SOLDIERS CARRYING out a training exercise.
(photo credit: REUTERS)
The IDF, said Defense Minister Avigdor Liberman recently, is the most moral army in the world, a statement which had most Israelis nodding their head in automatic agreement. But how do we know? Is there a league table for military morality, with a point gained for every enemy civilian left unharmed during a battle, two deducted for every civilian maimed or killed and five points taken off for any use of illegal weapons? Who keeps the score?
And if there really was such a system of assessing military morality, how do we honestly think the IDF would rank?
Over the past three weekends, more than 30 unarmed Palestinians have been shot dead by IDF snipers for demonstrating on the Palestinian side of the border between Israel and Gaza, including Yasser Murtaja, who was clearly wearing a flak jacket identifying him as a journalist when shot. Another 300 or more Palestinians have been wounded by live fire in these demonstrations.
These were not peaceful demonstrations on the Palestinian side, and were clearly designed to spark conflict with the IDF, but why is “the most moral army in the world” automatically resorting to the use of live ammunition against unarmed demonstrators to quell such protests? It’s not as if the IDF does not have water cannons, tear-gas grenades, rubber bullets and other non-lethal weaponry at its disposal.
Or take the example of Elor Azaria, convicted of manslaughter – not murder – for shooting dead an incapacitated Palestinian terrorist. For this crime, he was initially sentenced by a military court to 18 months in prison, which then was later commuted to 14 months by none other than IDF Chief of Staff Gadi Eisenkot. Exactly what moral lesson is being taught here? That killing a defenseless prisoner only merits a relatively short period of time behind bars?
These are not examples of a few rotten apples spoiling the rest of the barrel. In Israel’s last major military offensive, Operation Protective Edge in the Gaza Strip in the summer of 2014, more than 2,100 Palestinians were killed in Gaza, along with 66 Israeli soldiers and seven civilians in Israel. The vast majority of these Palestinian victims were civilians, according to the United Nations. Again, are these the statistics that befit the “most moral army in the world”?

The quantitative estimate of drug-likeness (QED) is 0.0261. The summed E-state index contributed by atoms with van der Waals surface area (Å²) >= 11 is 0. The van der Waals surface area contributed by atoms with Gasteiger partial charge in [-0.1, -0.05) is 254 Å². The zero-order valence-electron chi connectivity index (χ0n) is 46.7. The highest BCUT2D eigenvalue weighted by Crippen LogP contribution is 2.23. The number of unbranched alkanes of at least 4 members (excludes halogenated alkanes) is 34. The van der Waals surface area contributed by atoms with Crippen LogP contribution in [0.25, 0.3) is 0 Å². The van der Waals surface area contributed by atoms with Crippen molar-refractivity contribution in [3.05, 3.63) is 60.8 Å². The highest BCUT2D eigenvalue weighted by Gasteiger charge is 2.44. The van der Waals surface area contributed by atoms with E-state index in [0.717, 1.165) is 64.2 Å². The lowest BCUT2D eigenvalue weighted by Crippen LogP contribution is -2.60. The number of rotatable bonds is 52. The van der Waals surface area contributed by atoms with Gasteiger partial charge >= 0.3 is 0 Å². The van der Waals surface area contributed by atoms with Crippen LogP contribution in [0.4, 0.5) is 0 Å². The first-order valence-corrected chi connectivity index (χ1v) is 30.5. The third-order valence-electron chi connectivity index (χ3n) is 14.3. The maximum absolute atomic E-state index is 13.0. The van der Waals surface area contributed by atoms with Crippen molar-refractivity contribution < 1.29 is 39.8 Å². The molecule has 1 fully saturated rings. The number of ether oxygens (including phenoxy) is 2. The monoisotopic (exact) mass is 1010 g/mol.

And of course, it is the IDF that has been responsible for the past half-century for maintaining Israel’s occupation of the West Bank, controlling the daily lives of millions of Palestinians, and enforcing the blockade of the Gaza Strip, making any chance of reconstruction and economic recovery there extremely unlikely.
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But the opposite is not true either. None of the above examples turns the IDF into the most immoral army in the world. As Defense Minister Liberman pointed out when defending the IDF’s actions on the border with Gaza: “In the entire region, half a million were murdered in Syria, hundreds of thousands were murdered in Yemen, Libya and Iraq. No one notices....”
Well, following Syrian President Bashar Assad’s chemical weapons attack on his own people, the United States, Britain and France rightly responded this weekend, but in general the thrust of Liberman’s argument is correct: Israel is singled out more than other countries for its use of force. But rather than automatically reject such criticism by trotting out ridiculous platitudes such as “the IDF is the most moral army in the world,” we should show the maturity to honestly examine ourselves in the mirror.
As we approach Israel’s 70th Independence Day celebrations later this week, we have much, as the advertisements proclaim, to be proud of. Israel’s accomplishments in so many spheres – from science, medicine and high tech to our world-famous authors, intellectuals and sporting figures – are remarkable for such a small country that has lived all its life under the shadow of war.
We deserve this celebration and should take pride in the renewal of Jewish sovereignty in our ancient homeland. The creation of the State of Israel in the immediate aftermath of the Holocaust and our ability to defend ourselves, particularly in the country’s early years, are not something that should be taken for granted.
Like any society, however, not everything is perfect in the land of Israel, from widening social inequality, increasing religious coercion, a dangerous wave of populist nationalism sweeping through the ruling coalition, and our failure to make peace with the Palestinians.
After 70 years of independence, the country’s leadership should be mature enough to recognize this imperfection, and not rely on tired and meaningless clichés to create a false and ultimately damaging self-image. Not everything done in the name of the State of Israel is automatically moral. As Prof. Yuval Noah Harari, one of Israel’s most famous historians, wisely warns, placing the state above all other values is where fascism takes over from nationalism.The writer is a former editor-in-chief of
The Jerusalem Post.
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